Design professionals “retained to perform professional services on a construction project” in Washington are generally immune from third-party workers’ compensation lawsuits, unless the design professional contractually assumes responsibility for the safety of others or negligently prepares design plans or specifications. The state Supreme Court limited this statutory immunity last week when it held that an engineering firm was not entitled to the Industrial Insurance Act’s (“IIA”) immunity for the death of a sewage treatment plant worker. The case had two key rulings:
- The Court ruled that there was no construction occurring in connection with the specific design work at issue, which consequently deprived the firm of the immunity protection; and
- The Court said that the firm had negligently prepared design plans and specifications, even though none of those plans or specifications had been put in writing.
The case of Michaels v. CH2M Hill, Inc. involved a Spokane wastewater treatment plant where one of the digester domes collapsed and pitched a worker into 100-degree sewage sludge. That worker drowned and two others were injured. CH2M Hill had been hired to provide engineering services for a 10-year project to upgrade and retrofit the plant. Although the state IIA provides design professionals with immunity from lawsuits by third parties, the Supreme Court upheld the trial court’s ruling that CH2M Hill was not entitled to immunity and was negligent.
One of the primary issues was interpretation of the phrase “construction project,” which is a prerequisite for immunity under the statute. The Court construed that phrase narrowly and said the upgrade and retrofit of portions of the facility did not include the digesters where the accident occurred. Instead, the Court said that the work on the digester was part of the firm’s “on-call” contract to support plant operations separate from any construction. The Court stated:
“We do not believe that the legislature meant that when construction was performed on one building on a campus, engineering professionals were entitled to immunity everywhere on the campus regardless of the nature of their professional services.”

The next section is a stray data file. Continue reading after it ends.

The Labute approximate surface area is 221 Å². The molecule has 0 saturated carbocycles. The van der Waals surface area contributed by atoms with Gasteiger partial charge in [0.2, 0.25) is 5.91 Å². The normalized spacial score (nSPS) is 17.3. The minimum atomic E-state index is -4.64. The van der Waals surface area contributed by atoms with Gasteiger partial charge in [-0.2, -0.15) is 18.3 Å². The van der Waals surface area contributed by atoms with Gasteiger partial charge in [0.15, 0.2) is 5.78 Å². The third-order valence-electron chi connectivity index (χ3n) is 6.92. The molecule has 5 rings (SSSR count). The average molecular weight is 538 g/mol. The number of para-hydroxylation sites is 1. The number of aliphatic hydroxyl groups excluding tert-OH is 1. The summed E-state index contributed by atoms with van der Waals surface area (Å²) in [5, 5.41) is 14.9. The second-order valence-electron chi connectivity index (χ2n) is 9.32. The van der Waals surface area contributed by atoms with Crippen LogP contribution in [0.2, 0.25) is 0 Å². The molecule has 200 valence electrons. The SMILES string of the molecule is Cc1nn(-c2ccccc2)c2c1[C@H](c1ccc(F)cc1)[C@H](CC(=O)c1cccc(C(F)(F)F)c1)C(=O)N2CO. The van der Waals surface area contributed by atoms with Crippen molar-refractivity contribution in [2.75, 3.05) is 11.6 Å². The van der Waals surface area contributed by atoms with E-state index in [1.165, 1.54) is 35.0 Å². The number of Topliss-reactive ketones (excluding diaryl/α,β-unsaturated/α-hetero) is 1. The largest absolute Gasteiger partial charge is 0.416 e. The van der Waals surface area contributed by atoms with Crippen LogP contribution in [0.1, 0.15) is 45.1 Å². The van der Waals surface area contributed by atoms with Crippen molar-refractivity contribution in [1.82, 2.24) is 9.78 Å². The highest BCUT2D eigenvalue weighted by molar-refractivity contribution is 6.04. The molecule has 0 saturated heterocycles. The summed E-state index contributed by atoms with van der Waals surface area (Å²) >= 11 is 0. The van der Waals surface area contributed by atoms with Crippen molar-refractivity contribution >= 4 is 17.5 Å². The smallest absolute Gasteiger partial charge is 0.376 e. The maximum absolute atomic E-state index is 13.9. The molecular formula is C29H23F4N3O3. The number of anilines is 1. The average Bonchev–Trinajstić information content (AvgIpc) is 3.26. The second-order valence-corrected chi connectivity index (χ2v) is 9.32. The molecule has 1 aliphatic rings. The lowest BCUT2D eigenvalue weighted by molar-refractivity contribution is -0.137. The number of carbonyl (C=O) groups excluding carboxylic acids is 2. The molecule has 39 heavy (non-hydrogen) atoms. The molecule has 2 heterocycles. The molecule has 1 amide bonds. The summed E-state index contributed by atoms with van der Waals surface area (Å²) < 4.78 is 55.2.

Because the statute excludes negligently prepared design plans and specifications from immunity protection, the Court said that CH2M Hill’s work on the digester, even though not in writing, was not subject to immunity. The Court added that there was no distinction between recommending changes in the piping and location of components, and preparing written plans and specifications to accomplish the same thing.
Also, the Court reiterated the standard of care for design professionals “to ‘exercise the degree of skill, care, and learning possessed by members of their profession in the community.’” This duty extends “to those working on the property at the time the designs were being implemented.”
Three judges on the Court joined in a separate opinion that agreed the engineering firm was negligent in its design work, but disagreed that there was any reason to address the scope and meaning of “construction project.” According to the concurring opinion, the majority’s narrow interpretation of “construction project” dramatically curtails design professionals’ statutory immunity under the IIA, while at the same time not necessarily advancing the purpose of the Act, which is to provide relief to injured workers.
Both opinions recognized that design professionals have long been vulnerable to suits by injured workers under workers’ compensation statutes that shield their employers from such lawsuits. The statutory immunity provision for design professionals is intended to reduce that exposure. The Court’s decision, however, appears to have narrowed the protection for design professionals and is likely to lead to further litigation against architects and engineers when a worker is injured.